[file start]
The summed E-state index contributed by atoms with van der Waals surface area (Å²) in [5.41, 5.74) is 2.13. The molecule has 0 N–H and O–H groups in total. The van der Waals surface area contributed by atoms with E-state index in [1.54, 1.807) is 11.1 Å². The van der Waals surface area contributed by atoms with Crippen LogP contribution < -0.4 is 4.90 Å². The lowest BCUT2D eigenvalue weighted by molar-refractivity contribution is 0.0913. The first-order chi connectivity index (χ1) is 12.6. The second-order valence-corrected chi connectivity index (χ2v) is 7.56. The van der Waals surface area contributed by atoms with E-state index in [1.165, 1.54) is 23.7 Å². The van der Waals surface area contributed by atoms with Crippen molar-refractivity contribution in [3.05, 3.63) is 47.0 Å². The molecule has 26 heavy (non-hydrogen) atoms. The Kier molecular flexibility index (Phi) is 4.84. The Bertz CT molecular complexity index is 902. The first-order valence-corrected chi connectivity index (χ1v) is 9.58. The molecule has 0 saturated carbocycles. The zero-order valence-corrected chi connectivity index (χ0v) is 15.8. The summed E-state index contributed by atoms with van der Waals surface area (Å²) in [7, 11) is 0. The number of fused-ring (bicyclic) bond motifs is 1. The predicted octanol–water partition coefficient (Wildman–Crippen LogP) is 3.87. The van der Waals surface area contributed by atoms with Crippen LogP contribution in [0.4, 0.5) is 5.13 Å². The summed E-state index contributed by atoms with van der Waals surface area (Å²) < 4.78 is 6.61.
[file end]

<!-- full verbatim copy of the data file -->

The summed E-state index contributed by atoms with van der Waals surface area (Å²) in [5.41, 5.74) is 2.13. The molecule has 0 N–H and O–H groups in total. The van der Waals surface area contributed by atoms with E-state index in [1.54, 1.807) is 11.1 Å². The van der Waals surface area contributed by atoms with Crippen LogP contribution < -0.4 is 4.90 Å². The lowest BCUT2D eigenvalue weighted by molar-refractivity contribution is 0.0913. The first-order chi connectivity index (χ1) is 12.6. The second-order valence-corrected chi connectivity index (χ2v) is 7.56. The van der Waals surface area contributed by atoms with E-state index in [1.165, 1.54) is 23.7 Å². The van der Waals surface area contributed by atoms with Crippen molar-refractivity contribution in [3.05, 3.63) is 47.0 Å². The molecule has 26 heavy (non-hydrogen) atoms. The Kier molecular flexibility index (Phi) is 4.84. The Bertz CT molecular complexity index is 902. The first-order valence-corrected chi connectivity index (χ1v) is 9.58. The molecule has 0 saturated carbocycles. The zero-order valence-corrected chi connectivity index (χ0v) is 15.8. The summed E-state index contributed by atoms with van der Waals surface area (Å²) in [7, 11) is 0. The number of fused-ring (bicyclic) bond motifs is 1. The predicted octanol–water partition coefficient (Wildman–Crippen LogP) is 3.87. The van der Waals surface area contributed by atoms with Crippen LogP contribution in [0.4, 0.5) is 5.13 Å². The summed E-state index contributed by atoms with van der Waals surface area (Å²) < 4.78 is 6.61.